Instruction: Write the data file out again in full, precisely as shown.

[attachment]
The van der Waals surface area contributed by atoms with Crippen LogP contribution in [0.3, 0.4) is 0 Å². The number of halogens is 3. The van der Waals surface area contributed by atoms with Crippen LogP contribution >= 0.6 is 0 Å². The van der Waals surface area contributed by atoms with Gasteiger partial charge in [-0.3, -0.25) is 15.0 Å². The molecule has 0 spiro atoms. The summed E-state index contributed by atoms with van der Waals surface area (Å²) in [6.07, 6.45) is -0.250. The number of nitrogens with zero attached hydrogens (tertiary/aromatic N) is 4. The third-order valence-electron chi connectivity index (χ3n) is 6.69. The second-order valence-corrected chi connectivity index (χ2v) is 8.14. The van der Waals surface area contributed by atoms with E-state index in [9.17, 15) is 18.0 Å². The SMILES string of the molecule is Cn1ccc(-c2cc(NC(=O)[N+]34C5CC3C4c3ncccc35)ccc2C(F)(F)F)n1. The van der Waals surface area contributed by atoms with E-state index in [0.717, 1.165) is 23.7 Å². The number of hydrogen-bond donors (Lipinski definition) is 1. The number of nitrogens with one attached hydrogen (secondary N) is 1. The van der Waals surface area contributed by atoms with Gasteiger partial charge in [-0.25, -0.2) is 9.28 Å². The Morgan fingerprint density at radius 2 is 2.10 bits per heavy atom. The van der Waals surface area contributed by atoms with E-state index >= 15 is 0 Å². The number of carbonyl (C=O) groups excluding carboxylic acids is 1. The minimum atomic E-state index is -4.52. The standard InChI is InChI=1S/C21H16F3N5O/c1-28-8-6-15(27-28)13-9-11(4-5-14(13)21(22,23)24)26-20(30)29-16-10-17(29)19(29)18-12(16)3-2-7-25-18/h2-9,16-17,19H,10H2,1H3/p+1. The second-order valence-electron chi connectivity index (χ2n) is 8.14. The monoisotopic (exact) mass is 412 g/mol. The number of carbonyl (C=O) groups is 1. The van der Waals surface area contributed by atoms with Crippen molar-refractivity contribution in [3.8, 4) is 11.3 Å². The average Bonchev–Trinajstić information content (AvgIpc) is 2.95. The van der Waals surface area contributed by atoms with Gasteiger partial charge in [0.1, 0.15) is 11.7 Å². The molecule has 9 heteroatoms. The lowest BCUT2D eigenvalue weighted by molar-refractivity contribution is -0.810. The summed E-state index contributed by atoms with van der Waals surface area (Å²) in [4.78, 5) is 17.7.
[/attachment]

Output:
The van der Waals surface area contributed by atoms with Crippen LogP contribution in [0.3, 0.4) is 0 Å². The number of halogens is 3. The van der Waals surface area contributed by atoms with Crippen LogP contribution >= 0.6 is 0 Å². The van der Waals surface area contributed by atoms with Gasteiger partial charge in [-0.3, -0.25) is 15.0 Å². The molecule has 0 spiro atoms. The summed E-state index contributed by atoms with van der Waals surface area (Å²) in [6.07, 6.45) is -0.250. The number of nitrogens with zero attached hydrogens (tertiary/aromatic N) is 4. The third-order valence-electron chi connectivity index (χ3n) is 6.69. The second-order valence-corrected chi connectivity index (χ2v) is 8.14. The van der Waals surface area contributed by atoms with E-state index in [9.17, 15) is 18.0 Å². The SMILES string of the molecule is Cn1ccc(-c2cc(NC(=O)[N+]34C5CC3C4c3ncccc35)ccc2C(F)(F)F)n1. The van der Waals surface area contributed by atoms with E-state index in [0.717, 1.165) is 23.7 Å². The number of hydrogen-bond donors (Lipinski definition) is 1. The number of nitrogens with one attached hydrogen (secondary N) is 1. The van der Waals surface area contributed by atoms with Gasteiger partial charge in [-0.25, -0.2) is 9.28 Å². The Morgan fingerprint density at radius 2 is 2.10 bits per heavy atom. The van der Waals surface area contributed by atoms with E-state index >= 15 is 0 Å². The number of carbonyl (C=O) groups excluding carboxylic acids is 1. The minimum atomic E-state index is -4.52. The standard InChI is InChI=1S/C21H16F3N5O/c1-28-8-6-15(27-28)13-9-11(4-5-14(13)21(22,23)24)26-20(30)29-16-10-17(29)19(29)18-12(16)3-2-7-25-18/h2-9,16-17,19H,10H2,1H3/p+1. The second-order valence-electron chi connectivity index (χ2n) is 8.14. The monoisotopic (exact) mass is 412 g/mol. The number of carbonyl (C=O) groups is 1. The van der Waals surface area contributed by atoms with Crippen molar-refractivity contribution in [3.8, 4) is 11.3 Å². The average Bonchev–Trinajstić information content (AvgIpc) is 2.95. The van der Waals surface area contributed by atoms with Gasteiger partial charge in [0.1, 0.15) is 11.7 Å². The molecule has 9 heteroatoms. The lowest BCUT2D eigenvalue weighted by molar-refractivity contribution is -0.810. The summed E-state index contributed by atoms with van der Waals surface area (Å²) in [4.78, 5) is 17.7.